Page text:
Thursday, February 10, 2011

One More Kiss

“One more kiss” she said as they tried to lead her away. “One more kiss.” So her friends held her up and turned her around so she could lean over the casket and kiss her sister one last time. Funerals, if you pay attention when you’re there, have a way of waking you up to a generally ignored but inescapable truth, you are going to die. People you love are going to die. And, when it happens there is no going back. You cannot apologize, or forgive, or bless, or inspire, or love a dead person. They are gone, and all the sweet, sappy things we say about dead people at funerals don’t help that corpse in the tiniest way. Besides that, they aren’t true; she did have a mean bone in her body, he did actually say unkind things, yes, she was selfish in some ways. I’ve often wondered why lies are so freely offered and consumed at funeral services. Maybe we say that stuff to make ourselves feel better for a little while, but it doesn’t really help much when deep down inside we know it isn’t true.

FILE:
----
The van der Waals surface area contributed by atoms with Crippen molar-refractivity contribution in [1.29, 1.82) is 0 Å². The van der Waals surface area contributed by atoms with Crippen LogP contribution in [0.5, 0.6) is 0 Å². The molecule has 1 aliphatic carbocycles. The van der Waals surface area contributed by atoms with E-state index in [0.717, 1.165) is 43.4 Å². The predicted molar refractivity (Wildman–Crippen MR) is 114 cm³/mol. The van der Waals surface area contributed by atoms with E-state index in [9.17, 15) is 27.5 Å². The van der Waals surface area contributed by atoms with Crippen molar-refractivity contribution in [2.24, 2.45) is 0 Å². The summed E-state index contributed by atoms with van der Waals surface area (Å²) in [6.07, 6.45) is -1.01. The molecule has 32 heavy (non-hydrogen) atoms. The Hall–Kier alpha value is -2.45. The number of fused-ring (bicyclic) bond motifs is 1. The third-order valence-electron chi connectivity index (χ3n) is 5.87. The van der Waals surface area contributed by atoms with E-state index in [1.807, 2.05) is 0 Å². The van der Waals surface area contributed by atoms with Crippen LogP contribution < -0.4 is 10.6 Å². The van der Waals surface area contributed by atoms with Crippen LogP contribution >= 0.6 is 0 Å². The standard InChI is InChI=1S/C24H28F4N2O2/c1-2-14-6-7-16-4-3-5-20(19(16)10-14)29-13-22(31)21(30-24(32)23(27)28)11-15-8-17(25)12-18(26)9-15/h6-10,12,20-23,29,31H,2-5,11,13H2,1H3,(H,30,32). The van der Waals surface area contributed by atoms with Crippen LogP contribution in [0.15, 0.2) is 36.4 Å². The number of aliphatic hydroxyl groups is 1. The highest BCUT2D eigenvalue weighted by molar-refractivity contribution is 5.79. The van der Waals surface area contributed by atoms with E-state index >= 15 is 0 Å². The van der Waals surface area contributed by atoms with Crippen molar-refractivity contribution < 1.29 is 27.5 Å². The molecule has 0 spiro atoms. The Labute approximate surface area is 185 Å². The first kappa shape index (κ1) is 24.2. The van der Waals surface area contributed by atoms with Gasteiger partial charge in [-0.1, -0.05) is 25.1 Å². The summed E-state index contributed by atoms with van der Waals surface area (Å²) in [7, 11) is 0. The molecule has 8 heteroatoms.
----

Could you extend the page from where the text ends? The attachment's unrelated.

I think that much of what passes for grief at funerals isn’t really grief, it is regret. It is the empty ache inside when you know you should have said you’re sorry, you know you should have made those visits, you know you should have enjoyed the good and had patience with the annoying – and now you can’t. So now you stand around and whisper little sweet sounding lies to bless and celebrate someone who can no longer hear you.
As I watched that little old lady give her dear sister “one more kiss” God called to my mind all at once a whole sea of faces and he screamed in my ear “Go Kiss Them Now!” Go hug them now! Go encourage and forgive and affirm them now! Go now and let them know that even though they aren’t perfect, even though you disagree sometimes, even though they have some bad habits you love them and appreciate them and you are grateful for them! Go! Now!
I hope that when you die I won’t have to say anything nice and kind and affirming about you that I haven’t repeatedly said to you. I hope I am learning to love you well even when you are wrong and selfish and annoying, in spite of all that. I hope that God is teaching me to number my days so I live aware of how precious and fleeting our flesh is. I hope that when I lean over your casket and give you one more kiss it is a kiss of gratitude and love, no regrets.
I have a lot of work to do.